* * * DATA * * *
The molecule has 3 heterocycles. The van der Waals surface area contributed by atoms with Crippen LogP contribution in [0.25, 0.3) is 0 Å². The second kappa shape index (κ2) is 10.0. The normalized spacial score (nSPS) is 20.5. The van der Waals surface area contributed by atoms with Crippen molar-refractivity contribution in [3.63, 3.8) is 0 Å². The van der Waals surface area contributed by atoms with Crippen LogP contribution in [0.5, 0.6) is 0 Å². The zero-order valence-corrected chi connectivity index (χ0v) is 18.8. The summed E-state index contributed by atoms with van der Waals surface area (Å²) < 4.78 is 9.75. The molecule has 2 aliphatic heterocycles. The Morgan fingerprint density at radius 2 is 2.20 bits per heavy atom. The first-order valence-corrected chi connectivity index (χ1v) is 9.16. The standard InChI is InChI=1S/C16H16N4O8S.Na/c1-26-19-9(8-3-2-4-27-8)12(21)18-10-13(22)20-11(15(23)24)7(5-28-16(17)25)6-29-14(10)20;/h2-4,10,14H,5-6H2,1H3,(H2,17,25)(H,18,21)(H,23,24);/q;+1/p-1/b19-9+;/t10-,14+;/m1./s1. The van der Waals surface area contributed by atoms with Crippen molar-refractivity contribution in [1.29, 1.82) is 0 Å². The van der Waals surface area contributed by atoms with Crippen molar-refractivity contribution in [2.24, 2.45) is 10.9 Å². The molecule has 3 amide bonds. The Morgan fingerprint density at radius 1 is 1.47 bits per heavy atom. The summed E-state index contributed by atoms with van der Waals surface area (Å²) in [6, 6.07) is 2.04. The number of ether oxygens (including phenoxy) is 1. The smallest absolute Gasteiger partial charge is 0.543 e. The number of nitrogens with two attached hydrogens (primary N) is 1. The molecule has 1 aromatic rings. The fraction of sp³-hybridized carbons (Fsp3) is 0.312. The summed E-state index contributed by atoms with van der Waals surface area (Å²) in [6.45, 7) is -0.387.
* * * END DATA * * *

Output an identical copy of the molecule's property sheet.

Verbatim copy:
The molecule has 3 heterocycles. The van der Waals surface area contributed by atoms with Crippen LogP contribution in [0.25, 0.3) is 0 Å². The second kappa shape index (κ2) is 10.0. The normalized spacial score (nSPS) is 20.5. The van der Waals surface area contributed by atoms with Crippen molar-refractivity contribution in [3.63, 3.8) is 0 Å². The van der Waals surface area contributed by atoms with Crippen LogP contribution in [0.5, 0.6) is 0 Å². The zero-order valence-corrected chi connectivity index (χ0v) is 18.8. The summed E-state index contributed by atoms with van der Waals surface area (Å²) < 4.78 is 9.75. The molecule has 2 aliphatic heterocycles. The Morgan fingerprint density at radius 2 is 2.20 bits per heavy atom. The first-order valence-corrected chi connectivity index (χ1v) is 9.16. The standard InChI is InChI=1S/C16H16N4O8S.Na/c1-26-19-9(8-3-2-4-27-8)12(21)18-10-13(22)20-11(15(23)24)7(5-28-16(17)25)6-29-14(10)20;/h2-4,10,14H,5-6H2,1H3,(H2,17,25)(H,18,21)(H,23,24);/q;+1/p-1/b19-9+;/t10-,14+;/m1./s1. The van der Waals surface area contributed by atoms with Crippen molar-refractivity contribution in [1.29, 1.82) is 0 Å². The van der Waals surface area contributed by atoms with Crippen molar-refractivity contribution in [2.24, 2.45) is 10.9 Å². The molecule has 3 amide bonds. The Morgan fingerprint density at radius 1 is 1.47 bits per heavy atom. The summed E-state index contributed by atoms with van der Waals surface area (Å²) in [6, 6.07) is 2.04. The number of ether oxygens (including phenoxy) is 1. The smallest absolute Gasteiger partial charge is 0.543 e. The number of nitrogens with two attached hydrogens (primary N) is 1. The molecule has 1 aromatic rings. The fraction of sp³-hybridized carbons (Fsp3) is 0.312. The summed E-state index contributed by atoms with van der Waals surface area (Å²) in [6.45, 7) is -0.387.